Jeff Bezos Sues For Half of Powerball Winner’s Payout

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Friday 07 October 2059 89865 Shares

Jeff Bezos Sues For Half of Powerball Winner’s Payout

A Powerball winner from South Carolina is being sued for half of his $285 million jackpot by Jeff Bezos because the winner was “on the clock” as a Flex driver when he purchased the winning ticket.

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Andrew Warner used to spend most days behind the wheel, delivering packages and even groceries for Amazon out of his own 2009 Nissan Altima. He would occasionally stop during his delivery shifts to grab a bite, fill up his tank, use the bathroom, or even purchase lottery tickets, just like he did on June 4, 2021. But, the following day, he hung up his Amazon vest for good when he won the $285 million Powerball jackpot. Andrew opted for the lump sum of $196 million, or $114 million after all state and federal taxes, and thought his money woes were behind him.

Fast forward nine months, and Andrew is named as the defendant in a first of its kind lawsuit. But, it’s the plaintiff in this case that has everyone talking, and he certainly doesn’t need the money since he’s worth approximately 1000 times the amount that Andrew won back in June. Jeff Bezos, who’s net worth is approaching $200,000,000,000 (that’s $200 BILLION for those who can’t count that many zeros - there’s 11 of them!), is suing for half of the lump sum jackpot because Andrew was delivering for Amazon Flex when he purchased the winning ticket.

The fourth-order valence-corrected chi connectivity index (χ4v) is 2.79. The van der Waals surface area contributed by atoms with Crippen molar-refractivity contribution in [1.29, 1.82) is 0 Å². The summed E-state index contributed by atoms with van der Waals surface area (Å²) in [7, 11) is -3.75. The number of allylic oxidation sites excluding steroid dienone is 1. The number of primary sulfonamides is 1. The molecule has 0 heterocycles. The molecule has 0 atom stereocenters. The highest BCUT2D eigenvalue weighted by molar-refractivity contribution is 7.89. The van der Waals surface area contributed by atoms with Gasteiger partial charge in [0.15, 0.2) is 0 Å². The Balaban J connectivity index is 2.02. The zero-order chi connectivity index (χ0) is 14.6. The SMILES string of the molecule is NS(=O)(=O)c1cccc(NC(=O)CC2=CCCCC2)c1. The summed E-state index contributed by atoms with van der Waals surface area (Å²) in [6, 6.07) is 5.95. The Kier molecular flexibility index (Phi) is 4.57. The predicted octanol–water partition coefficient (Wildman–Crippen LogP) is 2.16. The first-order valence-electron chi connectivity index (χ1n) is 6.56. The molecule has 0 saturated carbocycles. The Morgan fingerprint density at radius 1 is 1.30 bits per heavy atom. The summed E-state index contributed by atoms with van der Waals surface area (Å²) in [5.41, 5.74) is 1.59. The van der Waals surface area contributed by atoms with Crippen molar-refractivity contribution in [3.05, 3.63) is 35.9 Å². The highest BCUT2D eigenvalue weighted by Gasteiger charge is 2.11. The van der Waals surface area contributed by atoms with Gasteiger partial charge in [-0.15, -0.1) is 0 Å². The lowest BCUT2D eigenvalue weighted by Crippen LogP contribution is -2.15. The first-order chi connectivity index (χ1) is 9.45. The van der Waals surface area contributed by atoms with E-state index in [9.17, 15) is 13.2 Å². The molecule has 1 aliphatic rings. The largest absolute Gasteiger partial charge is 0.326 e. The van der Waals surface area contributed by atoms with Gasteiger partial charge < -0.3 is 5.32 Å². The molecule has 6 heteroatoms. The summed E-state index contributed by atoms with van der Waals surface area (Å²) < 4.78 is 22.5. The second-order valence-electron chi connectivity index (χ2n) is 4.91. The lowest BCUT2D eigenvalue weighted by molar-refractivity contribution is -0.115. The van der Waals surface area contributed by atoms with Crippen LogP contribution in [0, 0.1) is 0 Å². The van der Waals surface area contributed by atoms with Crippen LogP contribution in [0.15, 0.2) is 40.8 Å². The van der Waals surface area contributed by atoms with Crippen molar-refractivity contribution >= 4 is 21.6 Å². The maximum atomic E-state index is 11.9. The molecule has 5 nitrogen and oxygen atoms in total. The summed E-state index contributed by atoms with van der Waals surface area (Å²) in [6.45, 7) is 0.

While almost everyone has had packages delivered from Amazon, many people do not realize how those packages actually end up on their doorstep. Most of us associate those deliveries with those ubiquitous blue Amazon vans, but a sizable portion of those deliveries are made by people like Andrew in their own personal vehicles in a program called Amazon Flex. Flex drivers use an app to choose available blocks of time, then use their own vehicles to deliver packages or groceries for Amazon. The blocks pay a fixed amount, regardless of how long it takes to complete the route, but it can average about $18 to $20 an hour before expenses, like vehicle maintenance, taxes, and of course, fuel. The Flex drivers are individually contracted by Amazon and are not directly employed by the massive company, so benefits like health insurance, vacation, or paid sick leave are not offered or available, but the Flex drivers can be fired (or deactivated, as it’s called by Amazon) for a variety of reasons with little to no warning.

So, why would the head of Amazon feel like he is entitled to half of the lump sum jackpot? (Side note: Jeff Bezos is no longer the CEO of Amazon, having stepped down in July, 2021, one month after Andrew won the jackpot.) Mr. Bezos has not spoken publicly about the lawsuit, but an Amazon representative released the following statement: “While we congratulate Mr. Warner on his windfall, it simply would not have happened if he hadn’t stopped at that particular store at that particular time to purchase the ticket, and the only reason he was there was because of his Amazon Flex route.”

We have reached out to Jeff Bezos, and will update this story if we receive a response.












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